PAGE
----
Saving livestock by thinking like a predator

May 14, 2020

Berkeley -- For predators like wolves, cougars and snow leopards, a cow or sheep out to pasture may make for an easy and tasty meal. But when wild animals eat livestock, farmers face the traumatic loss of food or income, frequently sparking lethal conflicts between humans and their carnivorous neighbors.

Humans have struggled to reduce the loss of livestock to carnivores for thousands of years, and yet, solutions remain elusive. According to a new study led by researchers at the University of California, Berkeley, solving this ancient puzzle requires going back to Ecology 101.

Effectively reducing encounters between domestic prey and wild predators, the researchers argue, requires knowing the principles governing the ecological interactions among these players and their surrounding landscape. Simply put, getting in the mind of predators -- considering the ecology of how they hunt, how their prey behaves and how they interact with the landscape around them -- will help farmers and wildlife managers target interventions to discourage wild carnivores from preying on valuable livestock.

"There is no 'one-size-fits-all' solution for livestock predation, because the variables at play change, depending on the stakeholders, the landscape and the carnivores and livestock involved -- as well the scale and cost of management tools," said Christine Wilkinson, a graduate student in environmental science, policy and management at UC Berkeley and lead author on the study, which appeared this week in the journal Conservation Biology. "But at the core of the problem is an ecological act: predation."

In addition to lethal means of warding off potential predators, like poisoning or hunting, a variety of nonlethal deterrents are available. Guardian dogs, lights, electric fencing or bright-colored flags can all keep carnivores at bay while preserving the local ecology. Other strategies, like regularly moving livestock to different pastures or keeping them inside an enclosure at night, can make it harder for carnivores to locate and hunt them.

But the same techniques that prevent wolves from eating sheep in the rocky valleys of Idaho may not be as effective at preventing snow leopards from killing livestock in the high elevations of the Himalayas. Instead of focusing on the overall effectiveness of any one technique, the authors urge wildlife managers to approach the problem by considering a framework that includes the carnivore ecology, the livestock ecology and how the two species interact with the landscape around them.

"By knowing the full ecological story, we can tinker with the tools in our management toolkit to keep both predators and livestock safe," said Defenders of Wildlife senior scientist and co-author Jennie Miller.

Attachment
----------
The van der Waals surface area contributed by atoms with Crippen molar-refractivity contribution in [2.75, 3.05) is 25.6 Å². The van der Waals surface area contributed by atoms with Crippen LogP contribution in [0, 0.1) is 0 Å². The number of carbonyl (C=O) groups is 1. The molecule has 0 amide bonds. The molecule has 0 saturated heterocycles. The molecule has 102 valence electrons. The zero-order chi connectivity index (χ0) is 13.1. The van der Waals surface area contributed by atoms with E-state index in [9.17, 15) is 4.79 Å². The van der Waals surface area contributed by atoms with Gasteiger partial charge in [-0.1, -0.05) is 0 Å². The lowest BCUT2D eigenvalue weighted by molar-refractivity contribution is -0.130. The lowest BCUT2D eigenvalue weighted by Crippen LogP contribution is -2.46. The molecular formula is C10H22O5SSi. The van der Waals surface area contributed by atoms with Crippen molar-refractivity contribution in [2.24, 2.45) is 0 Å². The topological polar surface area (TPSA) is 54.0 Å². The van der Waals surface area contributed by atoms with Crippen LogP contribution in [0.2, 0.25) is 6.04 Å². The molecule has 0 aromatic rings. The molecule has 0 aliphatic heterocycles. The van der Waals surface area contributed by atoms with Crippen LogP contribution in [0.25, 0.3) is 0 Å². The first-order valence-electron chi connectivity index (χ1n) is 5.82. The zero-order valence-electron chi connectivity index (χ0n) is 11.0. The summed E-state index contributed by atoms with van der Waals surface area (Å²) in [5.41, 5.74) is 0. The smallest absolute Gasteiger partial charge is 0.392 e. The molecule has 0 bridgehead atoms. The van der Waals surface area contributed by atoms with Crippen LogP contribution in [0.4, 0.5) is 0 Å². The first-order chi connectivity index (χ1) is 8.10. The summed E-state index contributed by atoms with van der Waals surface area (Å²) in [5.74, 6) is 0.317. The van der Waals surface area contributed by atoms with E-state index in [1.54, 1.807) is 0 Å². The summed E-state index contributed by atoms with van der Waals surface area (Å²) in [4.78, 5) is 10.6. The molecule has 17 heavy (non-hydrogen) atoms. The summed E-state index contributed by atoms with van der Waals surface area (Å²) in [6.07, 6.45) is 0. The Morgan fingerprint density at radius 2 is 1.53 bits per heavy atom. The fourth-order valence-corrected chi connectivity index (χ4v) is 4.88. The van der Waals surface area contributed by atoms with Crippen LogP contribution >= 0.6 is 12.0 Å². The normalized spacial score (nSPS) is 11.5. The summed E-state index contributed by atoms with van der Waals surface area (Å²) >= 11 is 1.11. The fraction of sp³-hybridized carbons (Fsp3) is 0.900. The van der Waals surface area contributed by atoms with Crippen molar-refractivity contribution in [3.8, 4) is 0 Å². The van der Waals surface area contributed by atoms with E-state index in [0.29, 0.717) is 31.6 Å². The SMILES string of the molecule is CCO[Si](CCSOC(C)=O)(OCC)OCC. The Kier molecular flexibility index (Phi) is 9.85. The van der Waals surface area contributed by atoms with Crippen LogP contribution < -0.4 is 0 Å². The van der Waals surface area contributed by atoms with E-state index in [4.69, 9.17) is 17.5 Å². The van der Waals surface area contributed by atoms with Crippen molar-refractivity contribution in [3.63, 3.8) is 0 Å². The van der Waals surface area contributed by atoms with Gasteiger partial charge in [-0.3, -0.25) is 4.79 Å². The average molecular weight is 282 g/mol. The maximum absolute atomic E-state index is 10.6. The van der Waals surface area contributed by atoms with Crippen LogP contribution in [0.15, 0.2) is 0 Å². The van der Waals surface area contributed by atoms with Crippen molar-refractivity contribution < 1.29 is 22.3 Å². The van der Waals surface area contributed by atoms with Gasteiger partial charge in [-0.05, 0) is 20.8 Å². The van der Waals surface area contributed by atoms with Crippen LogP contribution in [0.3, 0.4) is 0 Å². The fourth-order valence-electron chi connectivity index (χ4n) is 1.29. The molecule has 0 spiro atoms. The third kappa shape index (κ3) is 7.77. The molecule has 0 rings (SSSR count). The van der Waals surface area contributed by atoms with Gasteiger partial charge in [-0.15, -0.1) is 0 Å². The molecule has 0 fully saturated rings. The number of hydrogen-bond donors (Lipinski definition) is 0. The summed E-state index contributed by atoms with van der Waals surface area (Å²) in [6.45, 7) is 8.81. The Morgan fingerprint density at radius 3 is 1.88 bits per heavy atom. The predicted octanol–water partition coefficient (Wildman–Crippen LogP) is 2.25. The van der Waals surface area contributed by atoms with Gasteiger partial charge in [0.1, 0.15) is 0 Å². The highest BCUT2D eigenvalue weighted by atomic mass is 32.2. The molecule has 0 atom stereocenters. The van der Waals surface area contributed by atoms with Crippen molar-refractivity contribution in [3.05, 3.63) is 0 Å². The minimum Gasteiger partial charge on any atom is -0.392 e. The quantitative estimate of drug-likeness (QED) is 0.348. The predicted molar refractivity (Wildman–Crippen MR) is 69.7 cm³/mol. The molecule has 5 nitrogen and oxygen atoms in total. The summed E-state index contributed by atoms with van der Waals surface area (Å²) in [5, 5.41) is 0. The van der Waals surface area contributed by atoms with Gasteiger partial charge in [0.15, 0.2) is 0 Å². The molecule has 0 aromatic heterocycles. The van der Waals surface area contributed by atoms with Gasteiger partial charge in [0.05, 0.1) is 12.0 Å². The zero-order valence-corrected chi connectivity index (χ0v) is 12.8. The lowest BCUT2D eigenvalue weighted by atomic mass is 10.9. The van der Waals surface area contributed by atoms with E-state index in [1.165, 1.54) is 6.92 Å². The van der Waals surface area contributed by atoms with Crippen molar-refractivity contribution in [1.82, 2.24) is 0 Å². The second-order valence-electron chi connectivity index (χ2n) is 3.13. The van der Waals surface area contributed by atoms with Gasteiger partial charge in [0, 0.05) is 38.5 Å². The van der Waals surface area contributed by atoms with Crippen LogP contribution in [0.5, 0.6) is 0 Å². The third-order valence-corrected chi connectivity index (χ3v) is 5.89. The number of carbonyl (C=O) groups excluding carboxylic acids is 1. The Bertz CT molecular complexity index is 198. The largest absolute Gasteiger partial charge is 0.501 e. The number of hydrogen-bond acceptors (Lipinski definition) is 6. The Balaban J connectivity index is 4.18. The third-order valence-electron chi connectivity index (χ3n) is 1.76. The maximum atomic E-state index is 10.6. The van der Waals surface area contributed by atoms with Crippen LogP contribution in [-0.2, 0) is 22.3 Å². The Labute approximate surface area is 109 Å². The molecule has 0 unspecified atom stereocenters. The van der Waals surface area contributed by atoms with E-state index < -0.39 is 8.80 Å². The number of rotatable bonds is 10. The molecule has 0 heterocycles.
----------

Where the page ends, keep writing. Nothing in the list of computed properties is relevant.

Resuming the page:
For instance, wolves are known to be afraid of strings of red flags called fladry, and using fladry around a pasture might be a cost-effective method for keeping the predators away from sheep. But considering other aspects of the ecology, such as where the pastures are located, or where the sheep are kept at night, could yield even better results, depending on context.

These strategic combinations of deterrents have successfully kept predators at bay in a variety of settings, the paper points out. The authors highlight three case studies from around the world, demonstrating the success that can occur when ecology is the foundation of targeted interventions, and the failure that can occur when it is ignored.

The study's framework provides guidance for livestock managers to consider their management techniques as a component of livestock ecology. "Livestock have, in some sense, been bred to be an easy target for carnivores," Wilkinson said. "Humans have to recreate the defenses that we bred away."

The next step for
the researchers is applying this framework to provide livestock managers with concrete tools to mitigate conflict as part of a larger, collaborative research and outreach effort based in the Brashares Group at UC Berkeley. The interdisciplinary team of co-authors on the paper also included Alex McInturff, Veronica Yovovich, Kaitlyn Gaynor, Kendall Calhoun, Harshad Karandikar, Jeff Vance Martin, Phoebe Parker-Shames, Avery Shawler, Amy Van Scoyoc and, senior author, Justin Brashares of UC Berkeley.

This research was supported by a National Science Foundation Graduate Research Fellowship and National Geographic Society grant 466 WW-100C-17.

University of California - Berkeley

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